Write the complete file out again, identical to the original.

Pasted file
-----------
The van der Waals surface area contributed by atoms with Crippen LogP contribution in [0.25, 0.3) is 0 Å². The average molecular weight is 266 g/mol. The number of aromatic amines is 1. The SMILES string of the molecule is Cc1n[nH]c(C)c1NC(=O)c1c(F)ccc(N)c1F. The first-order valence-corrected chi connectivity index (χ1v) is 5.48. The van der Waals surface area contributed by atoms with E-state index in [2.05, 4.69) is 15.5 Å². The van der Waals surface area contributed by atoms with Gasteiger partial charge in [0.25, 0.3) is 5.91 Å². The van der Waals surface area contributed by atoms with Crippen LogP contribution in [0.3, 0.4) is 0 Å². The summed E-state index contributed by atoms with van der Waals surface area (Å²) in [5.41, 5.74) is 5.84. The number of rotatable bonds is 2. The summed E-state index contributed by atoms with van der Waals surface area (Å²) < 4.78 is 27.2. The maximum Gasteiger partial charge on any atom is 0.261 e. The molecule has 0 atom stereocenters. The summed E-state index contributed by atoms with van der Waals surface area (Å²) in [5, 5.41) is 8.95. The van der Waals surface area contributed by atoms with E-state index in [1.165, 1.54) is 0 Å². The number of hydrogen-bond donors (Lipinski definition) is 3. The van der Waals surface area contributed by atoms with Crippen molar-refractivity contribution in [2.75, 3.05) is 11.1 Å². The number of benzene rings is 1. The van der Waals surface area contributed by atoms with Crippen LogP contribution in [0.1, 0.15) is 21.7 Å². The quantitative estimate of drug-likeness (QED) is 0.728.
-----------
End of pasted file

The van der Waals surface area contributed by atoms with Crippen LogP contribution in [0.25, 0.3) is 0 Å². The average molecular weight is 266 g/mol. The number of aromatic amines is 1. The SMILES string of the molecule is Cc1n[nH]c(C)c1NC(=O)c1c(F)ccc(N)c1F. The first-order valence-corrected chi connectivity index (χ1v) is 5.48. The van der Waals surface area contributed by atoms with E-state index in [2.05, 4.69) is 15.5 Å². The van der Waals surface area contributed by atoms with Gasteiger partial charge in [0.25, 0.3) is 5.91 Å². The van der Waals surface area contributed by atoms with Crippen LogP contribution in [0.3, 0.4) is 0 Å². The summed E-state index contributed by atoms with van der Waals surface area (Å²) in [5.41, 5.74) is 5.84. The number of rotatable bonds is 2. The summed E-state index contributed by atoms with van der Waals surface area (Å²) < 4.78 is 27.2. The maximum Gasteiger partial charge on any atom is 0.261 e. The molecule has 0 atom stereocenters. The summed E-state index contributed by atoms with van der Waals surface area (Å²) in [5, 5.41) is 8.95. The van der Waals surface area contributed by atoms with E-state index in [1.165, 1.54) is 0 Å². The number of hydrogen-bond donors (Lipinski definition) is 3. The van der Waals surface area contributed by atoms with Crippen molar-refractivity contribution in [2.75, 3.05) is 11.1 Å². The number of benzene rings is 1. The van der Waals surface area contributed by atoms with Crippen LogP contribution in [0.1, 0.15) is 21.7 Å². The quantitative estimate of drug-likeness (QED) is 0.728.